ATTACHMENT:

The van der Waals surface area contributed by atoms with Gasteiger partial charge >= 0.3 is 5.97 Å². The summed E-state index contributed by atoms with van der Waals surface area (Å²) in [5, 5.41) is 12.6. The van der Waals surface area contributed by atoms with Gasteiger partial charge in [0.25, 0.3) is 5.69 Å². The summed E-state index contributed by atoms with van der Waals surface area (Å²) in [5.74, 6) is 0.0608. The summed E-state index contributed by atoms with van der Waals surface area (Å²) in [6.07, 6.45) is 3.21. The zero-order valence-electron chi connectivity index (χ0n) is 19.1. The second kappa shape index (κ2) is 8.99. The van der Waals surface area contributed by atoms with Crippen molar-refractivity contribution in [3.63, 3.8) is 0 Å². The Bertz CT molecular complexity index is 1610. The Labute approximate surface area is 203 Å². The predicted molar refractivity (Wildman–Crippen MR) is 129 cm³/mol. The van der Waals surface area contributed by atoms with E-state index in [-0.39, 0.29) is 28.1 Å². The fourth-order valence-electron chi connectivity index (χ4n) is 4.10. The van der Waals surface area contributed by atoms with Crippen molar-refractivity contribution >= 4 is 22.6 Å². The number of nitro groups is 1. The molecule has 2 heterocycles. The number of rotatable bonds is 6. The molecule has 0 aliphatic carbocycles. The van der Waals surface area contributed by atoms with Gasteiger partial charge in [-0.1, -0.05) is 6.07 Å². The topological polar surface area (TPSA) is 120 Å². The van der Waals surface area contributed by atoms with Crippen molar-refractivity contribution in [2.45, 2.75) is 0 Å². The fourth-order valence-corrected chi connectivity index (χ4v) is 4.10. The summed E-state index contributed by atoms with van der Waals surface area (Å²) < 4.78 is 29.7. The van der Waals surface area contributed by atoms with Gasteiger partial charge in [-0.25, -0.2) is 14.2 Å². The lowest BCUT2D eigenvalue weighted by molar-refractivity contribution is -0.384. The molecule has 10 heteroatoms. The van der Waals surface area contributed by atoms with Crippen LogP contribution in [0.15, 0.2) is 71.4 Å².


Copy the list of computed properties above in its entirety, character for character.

The van der Waals surface area contributed by atoms with Gasteiger partial charge >= 0.3 is 5.97 Å². The summed E-state index contributed by atoms with van der Waals surface area (Å²) in [5, 5.41) is 12.6. The van der Waals surface area contributed by atoms with Gasteiger partial charge in [0.25, 0.3) is 5.69 Å². The summed E-state index contributed by atoms with van der Waals surface area (Å²) in [5.74, 6) is 0.0608. The summed E-state index contributed by atoms with van der Waals surface area (Å²) in [6.07, 6.45) is 3.21. The zero-order valence-electron chi connectivity index (χ0n) is 19.1. The second kappa shape index (κ2) is 8.99. The van der Waals surface area contributed by atoms with Crippen molar-refractivity contribution in [3.63, 3.8) is 0 Å². The Bertz CT molecular complexity index is 1610. The Labute approximate surface area is 203 Å². The predicted molar refractivity (Wildman–Crippen MR) is 129 cm³/mol. The van der Waals surface area contributed by atoms with E-state index in [-0.39, 0.29) is 28.1 Å². The fourth-order valence-electron chi connectivity index (χ4n) is 4.10. The van der Waals surface area contributed by atoms with Crippen molar-refractivity contribution >= 4 is 22.6 Å². The number of nitro groups is 1. The molecule has 2 heterocycles. The number of rotatable bonds is 6. The molecule has 0 aliphatic carbocycles. The van der Waals surface area contributed by atoms with Gasteiger partial charge in [-0.1, -0.05) is 6.07 Å². The topological polar surface area (TPSA) is 120 Å². The van der Waals surface area contributed by atoms with Crippen molar-refractivity contribution in [2.45, 2.75) is 0 Å². The fourth-order valence-corrected chi connectivity index (χ4v) is 4.10. The summed E-state index contributed by atoms with van der Waals surface area (Å²) < 4.78 is 29.7. The van der Waals surface area contributed by atoms with Gasteiger partial charge in [-0.25, -0.2) is 14.2 Å². The lowest BCUT2D eigenvalue weighted by molar-refractivity contribution is -0.384. The molecule has 10 heteroatoms. The van der Waals surface area contributed by atoms with Crippen LogP contribution in [0.15, 0.2) is 71.4 Å².